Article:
The many symbols on a car dashboard practically form a hieroglyphic language of their own—and thankfully, the air conditioning button, “A/C,” is one of the more self-evident ones. The same can’t be said for the air recirculation button, which is the button bearing a picture of a tiny car with a curved arrow inside it. But if you’re diving for the A/C button on a hot day, you shouldn’t ignore this lesser-known feature.
What Does the Air Recirculation Button Do?
The air recirculation button, as its name implies, recirculates the air already inside your car rather than pulling in the outside air. As Travel + Leisure reports, this is particularly useful when your air conditioning is on, because it’s way easier for the system to recirculate already cooled air than continually have to cool down new batches of hot air. Not only will this help your vehicle “get as cold as possible as quickly as possible,” as Eden Tyres and Servicing explains, but it’ll also allow the A/C to do its job using less energy—and that means you’ll burn through gas at a slower rate.
Depending on where you are, the outside air might have issues beyond its temperature. It could be full of pollution, exhaust fumes, or pollen and other allergens. Maybe you’re driving past a chicken farm or a wastewater treatment plant, and the outdoor air just really stinks. In short, the air recirculation button can help keep your car as cold, clean, and fuel-efficient as possible.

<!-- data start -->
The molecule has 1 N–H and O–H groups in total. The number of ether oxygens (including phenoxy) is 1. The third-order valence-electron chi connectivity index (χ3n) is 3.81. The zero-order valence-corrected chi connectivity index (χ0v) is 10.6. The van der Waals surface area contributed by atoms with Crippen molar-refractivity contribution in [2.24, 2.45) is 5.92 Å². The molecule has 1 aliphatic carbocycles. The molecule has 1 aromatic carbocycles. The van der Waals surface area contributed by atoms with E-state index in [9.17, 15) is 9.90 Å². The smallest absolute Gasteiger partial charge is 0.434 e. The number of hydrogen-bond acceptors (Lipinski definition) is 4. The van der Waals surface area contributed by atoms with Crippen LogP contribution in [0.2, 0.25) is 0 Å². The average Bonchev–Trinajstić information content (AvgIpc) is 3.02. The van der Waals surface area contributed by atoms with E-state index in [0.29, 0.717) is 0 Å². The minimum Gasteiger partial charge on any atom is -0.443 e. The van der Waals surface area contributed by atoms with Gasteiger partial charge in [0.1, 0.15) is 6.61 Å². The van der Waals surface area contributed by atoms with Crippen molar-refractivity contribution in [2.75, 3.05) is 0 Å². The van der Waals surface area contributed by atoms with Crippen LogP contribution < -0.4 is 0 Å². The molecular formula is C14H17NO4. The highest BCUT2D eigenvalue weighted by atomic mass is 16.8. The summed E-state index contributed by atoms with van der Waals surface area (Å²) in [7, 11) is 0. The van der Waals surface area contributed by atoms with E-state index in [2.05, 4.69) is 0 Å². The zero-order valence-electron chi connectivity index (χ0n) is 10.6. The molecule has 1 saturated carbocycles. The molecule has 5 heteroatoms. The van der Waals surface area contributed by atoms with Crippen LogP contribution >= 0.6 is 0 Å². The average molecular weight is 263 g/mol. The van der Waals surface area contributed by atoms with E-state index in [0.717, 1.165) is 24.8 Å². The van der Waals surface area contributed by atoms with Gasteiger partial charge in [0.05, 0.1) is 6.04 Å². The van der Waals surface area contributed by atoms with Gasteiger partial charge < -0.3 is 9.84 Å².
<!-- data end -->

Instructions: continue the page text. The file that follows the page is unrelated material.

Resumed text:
When Not to Use the Air Recirculation Button
If you’re cranking the heat during cold weather, on the other hand, you should usually skip the air recirculation button, as running the same moist air repeatedly through your vehicle is a recipe for foggy windows. Plus, the heating system warms up the air mostly using heat already generated by the engine, so it’s not guzzling gas in the same way the A/C does.
And it’s best not to use the recirculation button for a considerable length of time. Newer cars are increasingly sealed, so using the air recirculation button can increase the carbon dioxide levels in the car to uncomfortable levels fairly quickly. Some cars have CO2 sensors or the ability to open the recirculation door periodically, but neither is universal. Heejung Jung of UC Riverside’s Marlan and Rosemary Bourns College of Engineering suggests that if you’re going to use recirculation for more than a few minutes, you should increase the ventilation fan speed because, while sealed, air cabin systems aren’t airtight—so increasing fan speed gives a bit more ventilation.
[h/t Travel + Leisure]
This story has been updated with additional information about how long the air circulation button should be used.